Storyville’s New Chef Serves Up Creole, ‘Slow And Low’

By Jano Tantongco

With its new Louisiana-born and bred executive chef Bobby Bouyer, Storyville American Table continues on its foundation of Creole and Cajun cuisine, with its new lead seeking to further refine and develop a “roller coaster of flavor.”

Bouyer first moved to West Hempstead nine years ago, and took on head chef duties at Delta Grill in Hell’s Kitchen, one block away from Restaurant Row.

“It was like a fish out of water coming from the country, to basically right in the heat of the opposite. It’s so magnified. It’s a different pace,” Bouyer said.

Six years later, he opened up Biscuits & Barbeque in Mineola. And, just months ago, he was appointed as head of Storyville in the “hidden gem” that is Huntington.

He looked back at Louisiana’s 100-year cuisinal history under its belt, melding the tastes of Africans, Native American, Spanish and French.

“Not only did we coexist, but we blended. So, we took a little bit from each culture and then made dishes,” Bouyer said.

He splits his Pelican State roots with the predominantly Creole-tinged northwest city of Alexandria — where he grew up — with his father’s side in the southeast Houma, known for their Cajun flavor.

Wielding 20 years of culinary expertise, he blends the two, but errs on the Creole side. With this in mind, Storyville’s dishes do bring some heat to the table, but it’s mild enough for all kinds of diners.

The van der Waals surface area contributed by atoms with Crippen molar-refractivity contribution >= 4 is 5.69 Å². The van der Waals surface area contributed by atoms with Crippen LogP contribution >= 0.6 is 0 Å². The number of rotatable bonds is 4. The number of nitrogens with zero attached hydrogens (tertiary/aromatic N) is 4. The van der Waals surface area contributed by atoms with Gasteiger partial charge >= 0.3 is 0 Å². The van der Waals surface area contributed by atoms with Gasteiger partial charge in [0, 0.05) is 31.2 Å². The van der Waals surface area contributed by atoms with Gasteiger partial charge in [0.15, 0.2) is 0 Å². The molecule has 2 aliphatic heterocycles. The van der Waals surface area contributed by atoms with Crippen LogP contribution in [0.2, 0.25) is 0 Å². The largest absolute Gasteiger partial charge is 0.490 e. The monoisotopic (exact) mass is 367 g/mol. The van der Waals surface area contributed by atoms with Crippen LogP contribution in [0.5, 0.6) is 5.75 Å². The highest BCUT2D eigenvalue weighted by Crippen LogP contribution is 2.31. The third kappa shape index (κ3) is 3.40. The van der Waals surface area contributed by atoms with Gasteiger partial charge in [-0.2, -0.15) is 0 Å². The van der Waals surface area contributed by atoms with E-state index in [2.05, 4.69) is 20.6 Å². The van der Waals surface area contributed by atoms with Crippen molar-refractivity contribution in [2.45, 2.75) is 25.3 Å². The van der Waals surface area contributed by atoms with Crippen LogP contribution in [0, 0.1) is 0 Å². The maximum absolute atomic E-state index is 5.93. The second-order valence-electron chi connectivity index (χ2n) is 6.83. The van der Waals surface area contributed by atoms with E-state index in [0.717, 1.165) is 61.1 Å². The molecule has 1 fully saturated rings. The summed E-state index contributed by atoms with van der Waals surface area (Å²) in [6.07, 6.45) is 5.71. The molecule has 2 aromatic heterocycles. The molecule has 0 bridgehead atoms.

Strolling through Storyville’s “Garden District,” the Drunken Shrimp and Black Voodoo Rice Salad ($16.95) features large Gulf shrimp soaked in cucumber vodka and cooked on a flat top grill, served alongside black voodoo rice in a Thai sesame dressing with mixed greens. The grilled shrimp brings a bit of spiced heat that perfectly pairs with the fantastically textured and almost creamy rice drizzled with the sesame dressing.

The Southern standard dish of Gumbo ($5.95) pairs excellently with any meal. A hearty seasoned stew, it’s a medley of sultry flavors will tantalize your taste buds with an almost silky smooth texture accented by the chunky bits of sausage and chicken.

For a little “Sumpin Sumpin,” the Chicken Fried Shrimp ($11.95) appetizer plates up fried jumbo Gulf shrimp pounded thin and coated with seasoned flour, spices and buttermilk with smoked sausage country gravy. With a thick crunch, the shrimp is steeped in a rustic flavor that’s compounded by the chunky and meaty gravy that’s almost a dish on its own.

The Fire and Rice Jambalaya ($21.95 with chicken, $23.95 with shrimp or with crawfish, $25.95 with duck) is packed with the Cajun “holy trinity” of onion, green peppers and celery, and seasoned with “heat and love,” all mixed up with tomato, ham, smoked andouille sausage and rice. Infused with a tempered spiciness, it’s a storm of spiced veggies and meats that tickles the palate with joy.

The Hurricane ($12 for a 16 oz. “Category 2,” $16 for a 24 oz. “Category 4”) features dark rum and Pat O’Brien’s Hurricane Cocktail Mix, straight from the French Quarter. The Louisiana mainstay is a sweet, cooling burst of fruity flavor that complements the warmer tones of your meal.

The Beignets ($8), brought to Louisiana by the Acadians, are square pieces of dough that are fried and layered thick with powdered sugar. The slightly chewy, slightly flakey beignets are a treat to eat, with each chewy bite destined to be dipped with the paired caramel sauce and topped with a bit of whipped cream.

Storyville American Table

43 Green St.,
Huntington village

Cuisine: Creole and Cajun
Atmosphere: Rustic and laid back
Price: Inexpensive to Moderate
Hours: Monday, 5-10 p.m.; Tuesday-Thursday, 11:30 a.m.-10 p.m.; Friday-Saturday, 11:30 a.m.-11 p.m.; Sunday brunch, 11 a.m.-3:30 p.m., dinner until 9 p.m.